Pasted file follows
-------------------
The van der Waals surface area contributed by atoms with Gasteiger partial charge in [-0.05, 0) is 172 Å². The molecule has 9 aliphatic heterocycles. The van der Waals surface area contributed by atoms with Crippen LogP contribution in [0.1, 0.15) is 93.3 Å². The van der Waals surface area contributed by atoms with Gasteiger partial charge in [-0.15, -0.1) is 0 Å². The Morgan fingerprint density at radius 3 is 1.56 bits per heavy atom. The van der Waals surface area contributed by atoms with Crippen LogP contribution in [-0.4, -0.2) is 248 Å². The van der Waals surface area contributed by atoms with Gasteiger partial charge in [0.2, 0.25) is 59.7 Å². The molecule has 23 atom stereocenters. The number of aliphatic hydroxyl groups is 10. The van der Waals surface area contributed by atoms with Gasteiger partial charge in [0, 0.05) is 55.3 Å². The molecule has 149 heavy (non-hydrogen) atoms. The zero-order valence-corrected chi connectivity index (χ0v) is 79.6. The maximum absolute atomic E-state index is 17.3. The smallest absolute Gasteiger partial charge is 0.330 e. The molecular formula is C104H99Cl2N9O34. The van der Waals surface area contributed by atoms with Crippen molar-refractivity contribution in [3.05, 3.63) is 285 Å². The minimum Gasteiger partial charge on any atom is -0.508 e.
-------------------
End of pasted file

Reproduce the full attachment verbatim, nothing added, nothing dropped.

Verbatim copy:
The van der Waals surface area contributed by atoms with Gasteiger partial charge in [-0.05, 0) is 172 Å². The molecule has 9 aliphatic heterocycles. The van der Waals surface area contributed by atoms with Crippen LogP contribution in [0.1, 0.15) is 93.3 Å². The van der Waals surface area contributed by atoms with Gasteiger partial charge in [-0.15, -0.1) is 0 Å². The Morgan fingerprint density at radius 3 is 1.56 bits per heavy atom. The van der Waals surface area contributed by atoms with Crippen LogP contribution in [-0.4, -0.2) is 248 Å². The van der Waals surface area contributed by atoms with Gasteiger partial charge in [0.2, 0.25) is 59.7 Å². The molecule has 23 atom stereocenters. The number of aliphatic hydroxyl groups is 10. The van der Waals surface area contributed by atoms with Gasteiger partial charge in [0, 0.05) is 55.3 Å². The molecule has 149 heavy (non-hydrogen) atoms. The zero-order valence-corrected chi connectivity index (χ0v) is 79.6. The maximum absolute atomic E-state index is 17.3. The smallest absolute Gasteiger partial charge is 0.330 e. The molecular formula is C104H99Cl2N9O34. The van der Waals surface area contributed by atoms with Crippen molar-refractivity contribution in [3.05, 3.63) is 285 Å². The minimum Gasteiger partial charge on any atom is -0.508 e.